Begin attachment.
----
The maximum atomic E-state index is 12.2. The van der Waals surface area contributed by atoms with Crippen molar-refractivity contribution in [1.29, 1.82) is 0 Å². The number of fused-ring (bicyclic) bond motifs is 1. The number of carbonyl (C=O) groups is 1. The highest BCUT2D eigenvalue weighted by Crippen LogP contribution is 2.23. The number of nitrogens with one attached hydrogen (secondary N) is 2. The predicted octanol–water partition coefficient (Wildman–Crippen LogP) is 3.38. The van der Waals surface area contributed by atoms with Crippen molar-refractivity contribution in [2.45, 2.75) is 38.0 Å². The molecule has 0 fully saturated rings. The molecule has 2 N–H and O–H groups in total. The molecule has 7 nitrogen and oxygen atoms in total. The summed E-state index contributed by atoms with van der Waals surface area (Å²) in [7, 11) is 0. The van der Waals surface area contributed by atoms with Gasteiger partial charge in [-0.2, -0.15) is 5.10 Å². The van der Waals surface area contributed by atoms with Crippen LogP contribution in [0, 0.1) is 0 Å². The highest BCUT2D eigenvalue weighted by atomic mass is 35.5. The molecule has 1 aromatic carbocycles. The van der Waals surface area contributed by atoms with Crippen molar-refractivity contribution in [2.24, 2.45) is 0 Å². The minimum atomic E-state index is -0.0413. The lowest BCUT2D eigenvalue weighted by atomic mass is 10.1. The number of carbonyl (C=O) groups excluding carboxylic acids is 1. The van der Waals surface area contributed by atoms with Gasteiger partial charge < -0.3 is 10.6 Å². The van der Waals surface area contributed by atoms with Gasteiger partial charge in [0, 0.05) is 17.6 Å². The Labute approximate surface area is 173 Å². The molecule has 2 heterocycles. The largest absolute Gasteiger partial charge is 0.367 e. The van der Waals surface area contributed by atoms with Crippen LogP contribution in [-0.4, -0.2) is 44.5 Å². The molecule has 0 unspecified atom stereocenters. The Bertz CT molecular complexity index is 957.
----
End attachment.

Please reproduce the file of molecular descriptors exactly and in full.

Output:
The maximum atomic E-state index is 12.2. The van der Waals surface area contributed by atoms with Crippen molar-refractivity contribution in [1.29, 1.82) is 0 Å². The number of fused-ring (bicyclic) bond motifs is 1. The number of carbonyl (C=O) groups is 1. The highest BCUT2D eigenvalue weighted by Crippen LogP contribution is 2.23. The number of nitrogens with one attached hydrogen (secondary N) is 2. The predicted octanol–water partition coefficient (Wildman–Crippen LogP) is 3.38. The van der Waals surface area contributed by atoms with Crippen molar-refractivity contribution in [2.45, 2.75) is 38.0 Å². The molecule has 0 fully saturated rings. The molecule has 2 N–H and O–H groups in total. The molecule has 7 nitrogen and oxygen atoms in total. The summed E-state index contributed by atoms with van der Waals surface area (Å²) in [7, 11) is 0. The van der Waals surface area contributed by atoms with Gasteiger partial charge in [-0.2, -0.15) is 5.10 Å². The van der Waals surface area contributed by atoms with Crippen LogP contribution in [0, 0.1) is 0 Å². The highest BCUT2D eigenvalue weighted by atomic mass is 35.5. The molecule has 1 aromatic carbocycles. The van der Waals surface area contributed by atoms with Crippen molar-refractivity contribution in [2.24, 2.45) is 0 Å². The minimum atomic E-state index is -0.0413. The lowest BCUT2D eigenvalue weighted by atomic mass is 10.1. The number of carbonyl (C=O) groups excluding carboxylic acids is 1. The van der Waals surface area contributed by atoms with Gasteiger partial charge < -0.3 is 10.6 Å². The van der Waals surface area contributed by atoms with Gasteiger partial charge in [0, 0.05) is 17.6 Å². The Labute approximate surface area is 173 Å². The molecule has 2 heterocycles. The largest absolute Gasteiger partial charge is 0.367 e. The van der Waals surface area contributed by atoms with Crippen LogP contribution in [-0.4, -0.2) is 44.5 Å². The molecule has 0 unspecified atom stereocenters. The Bertz CT molecular complexity index is 957.